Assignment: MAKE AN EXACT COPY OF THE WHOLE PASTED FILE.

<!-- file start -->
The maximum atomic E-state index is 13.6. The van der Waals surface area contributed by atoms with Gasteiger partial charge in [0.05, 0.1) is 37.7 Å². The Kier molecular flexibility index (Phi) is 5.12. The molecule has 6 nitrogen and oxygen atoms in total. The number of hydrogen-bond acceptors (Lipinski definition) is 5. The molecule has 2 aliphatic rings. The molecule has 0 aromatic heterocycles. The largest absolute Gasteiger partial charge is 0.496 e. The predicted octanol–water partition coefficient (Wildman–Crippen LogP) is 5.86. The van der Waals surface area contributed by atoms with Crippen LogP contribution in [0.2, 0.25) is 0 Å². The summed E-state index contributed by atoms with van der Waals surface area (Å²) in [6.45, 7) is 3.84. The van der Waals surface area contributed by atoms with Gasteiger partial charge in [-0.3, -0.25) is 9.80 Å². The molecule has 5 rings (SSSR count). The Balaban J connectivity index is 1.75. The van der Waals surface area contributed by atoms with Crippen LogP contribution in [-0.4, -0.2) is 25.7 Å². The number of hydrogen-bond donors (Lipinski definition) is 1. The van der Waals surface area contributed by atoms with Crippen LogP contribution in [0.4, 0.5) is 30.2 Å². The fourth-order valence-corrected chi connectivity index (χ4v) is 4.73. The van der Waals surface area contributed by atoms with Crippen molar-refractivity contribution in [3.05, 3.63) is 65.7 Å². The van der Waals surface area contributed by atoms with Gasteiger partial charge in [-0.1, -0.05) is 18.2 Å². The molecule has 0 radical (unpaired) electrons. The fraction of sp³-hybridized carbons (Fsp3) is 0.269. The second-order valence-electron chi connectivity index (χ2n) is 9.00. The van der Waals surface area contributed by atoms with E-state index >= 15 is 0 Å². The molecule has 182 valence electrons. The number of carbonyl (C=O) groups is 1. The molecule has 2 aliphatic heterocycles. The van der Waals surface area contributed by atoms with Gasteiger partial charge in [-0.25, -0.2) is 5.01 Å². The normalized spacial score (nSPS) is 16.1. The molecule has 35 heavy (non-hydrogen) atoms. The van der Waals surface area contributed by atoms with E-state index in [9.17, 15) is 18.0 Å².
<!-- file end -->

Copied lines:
The maximum atomic E-state index is 13.6. The van der Waals surface area contributed by atoms with Gasteiger partial charge in [0.05, 0.1) is 37.7 Å². The Kier molecular flexibility index (Phi) is 5.12. The molecule has 6 nitrogen and oxygen atoms in total. The number of hydrogen-bond acceptors (Lipinski definition) is 5. The molecule has 2 aliphatic rings. The molecule has 0 aromatic heterocycles. The largest absolute Gasteiger partial charge is 0.496 e. The predicted octanol–water partition coefficient (Wildman–Crippen LogP) is 5.86. The van der Waals surface area contributed by atoms with Crippen LogP contribution in [0.2, 0.25) is 0 Å². The summed E-state index contributed by atoms with van der Waals surface area (Å²) in [6.45, 7) is 3.84. The van der Waals surface area contributed by atoms with Gasteiger partial charge in [-0.3, -0.25) is 9.80 Å². The molecule has 5 rings (SSSR count). The Balaban J connectivity index is 1.75. The van der Waals surface area contributed by atoms with Crippen LogP contribution in [-0.4, -0.2) is 25.7 Å². The number of hydrogen-bond donors (Lipinski definition) is 1. The van der Waals surface area contributed by atoms with Crippen LogP contribution in [0.4, 0.5) is 30.2 Å². The fourth-order valence-corrected chi connectivity index (χ4v) is 4.73. The van der Waals surface area contributed by atoms with Crippen molar-refractivity contribution in [3.05, 3.63) is 65.7 Å². The van der Waals surface area contributed by atoms with Gasteiger partial charge in [-0.1, -0.05) is 18.2 Å². The molecule has 0 radical (unpaired) electrons. The fraction of sp³-hybridized carbons (Fsp3) is 0.269. The second-order valence-electron chi connectivity index (χ2n) is 9.00. The van der Waals surface area contributed by atoms with E-state index >= 15 is 0 Å². The molecule has 182 valence electrons. The number of carbonyl (C=O) groups is 1. The molecule has 2 aliphatic heterocycles. The van der Waals surface area contributed by atoms with Gasteiger partial charge in [-0.25, -0.2) is 5.01 Å². The normalized spacial score (nSPS) is 16.1. The molecule has 35 heavy (non-hydrogen) atoms. The van der Waals surface area contributed by atoms with E-state index in [9.17, 15) is 18.0 Å².